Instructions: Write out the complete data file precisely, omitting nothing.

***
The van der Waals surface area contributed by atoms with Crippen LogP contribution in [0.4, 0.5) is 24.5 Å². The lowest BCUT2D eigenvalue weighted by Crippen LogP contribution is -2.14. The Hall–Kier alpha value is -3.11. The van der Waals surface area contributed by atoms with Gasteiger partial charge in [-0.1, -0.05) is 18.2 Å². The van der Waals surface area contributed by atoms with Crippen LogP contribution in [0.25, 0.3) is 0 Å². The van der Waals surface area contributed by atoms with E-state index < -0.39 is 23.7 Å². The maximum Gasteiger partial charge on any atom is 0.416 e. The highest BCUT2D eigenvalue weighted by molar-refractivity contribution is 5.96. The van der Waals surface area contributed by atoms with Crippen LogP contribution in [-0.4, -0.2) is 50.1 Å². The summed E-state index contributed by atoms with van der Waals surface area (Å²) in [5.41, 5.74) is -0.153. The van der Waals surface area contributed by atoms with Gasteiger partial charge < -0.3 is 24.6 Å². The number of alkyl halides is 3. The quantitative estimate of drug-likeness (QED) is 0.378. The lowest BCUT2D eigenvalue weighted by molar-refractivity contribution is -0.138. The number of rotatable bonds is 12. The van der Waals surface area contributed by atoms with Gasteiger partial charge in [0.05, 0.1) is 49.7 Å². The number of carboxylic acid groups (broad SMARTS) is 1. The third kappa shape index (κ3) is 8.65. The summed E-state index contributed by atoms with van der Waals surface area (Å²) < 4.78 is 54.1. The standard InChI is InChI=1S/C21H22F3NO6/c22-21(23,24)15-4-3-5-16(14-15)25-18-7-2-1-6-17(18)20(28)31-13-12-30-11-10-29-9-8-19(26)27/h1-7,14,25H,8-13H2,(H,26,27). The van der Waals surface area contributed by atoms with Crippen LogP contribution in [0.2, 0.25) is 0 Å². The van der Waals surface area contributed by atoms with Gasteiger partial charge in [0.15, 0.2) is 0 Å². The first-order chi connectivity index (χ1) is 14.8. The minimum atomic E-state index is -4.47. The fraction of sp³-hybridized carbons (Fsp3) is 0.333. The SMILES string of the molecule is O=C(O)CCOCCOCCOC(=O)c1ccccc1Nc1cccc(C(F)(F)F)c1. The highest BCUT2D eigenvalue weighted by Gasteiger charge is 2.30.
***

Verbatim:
The van der Waals surface area contributed by atoms with Crippen LogP contribution in [0.4, 0.5) is 24.5 Å². The lowest BCUT2D eigenvalue weighted by Crippen LogP contribution is -2.14. The Hall–Kier alpha value is -3.11. The van der Waals surface area contributed by atoms with Gasteiger partial charge in [-0.1, -0.05) is 18.2 Å². The van der Waals surface area contributed by atoms with Crippen LogP contribution in [0.25, 0.3) is 0 Å². The van der Waals surface area contributed by atoms with E-state index < -0.39 is 23.7 Å². The maximum Gasteiger partial charge on any atom is 0.416 e. The highest BCUT2D eigenvalue weighted by molar-refractivity contribution is 5.96. The van der Waals surface area contributed by atoms with Crippen LogP contribution in [-0.4, -0.2) is 50.1 Å². The summed E-state index contributed by atoms with van der Waals surface area (Å²) in [5.41, 5.74) is -0.153. The van der Waals surface area contributed by atoms with Gasteiger partial charge < -0.3 is 24.6 Å². The number of alkyl halides is 3. The quantitative estimate of drug-likeness (QED) is 0.378. The lowest BCUT2D eigenvalue weighted by molar-refractivity contribution is -0.138. The number of rotatable bonds is 12. The van der Waals surface area contributed by atoms with Gasteiger partial charge in [0.05, 0.1) is 49.7 Å². The number of carboxylic acid groups (broad SMARTS) is 1. The third kappa shape index (κ3) is 8.65. The summed E-state index contributed by atoms with van der Waals surface area (Å²) < 4.78 is 54.1. The standard InChI is InChI=1S/C21H22F3NO6/c22-21(23,24)15-4-3-5-16(14-15)25-18-7-2-1-6-17(18)20(28)31-13-12-30-11-10-29-9-8-19(26)27/h1-7,14,25H,8-13H2,(H,26,27). The van der Waals surface area contributed by atoms with Crippen LogP contribution in [0.2, 0.25) is 0 Å². The van der Waals surface area contributed by atoms with Gasteiger partial charge in [0.15, 0.2) is 0 Å². The first-order chi connectivity index (χ1) is 14.8. The minimum atomic E-state index is -4.47. The fraction of sp³-hybridized carbons (Fsp3) is 0.333. The SMILES string of the molecule is O=C(O)CCOCCOCCOC(=O)c1ccccc1Nc1cccc(C(F)(F)F)c1. The highest BCUT2D eigenvalue weighted by Gasteiger charge is 2.30.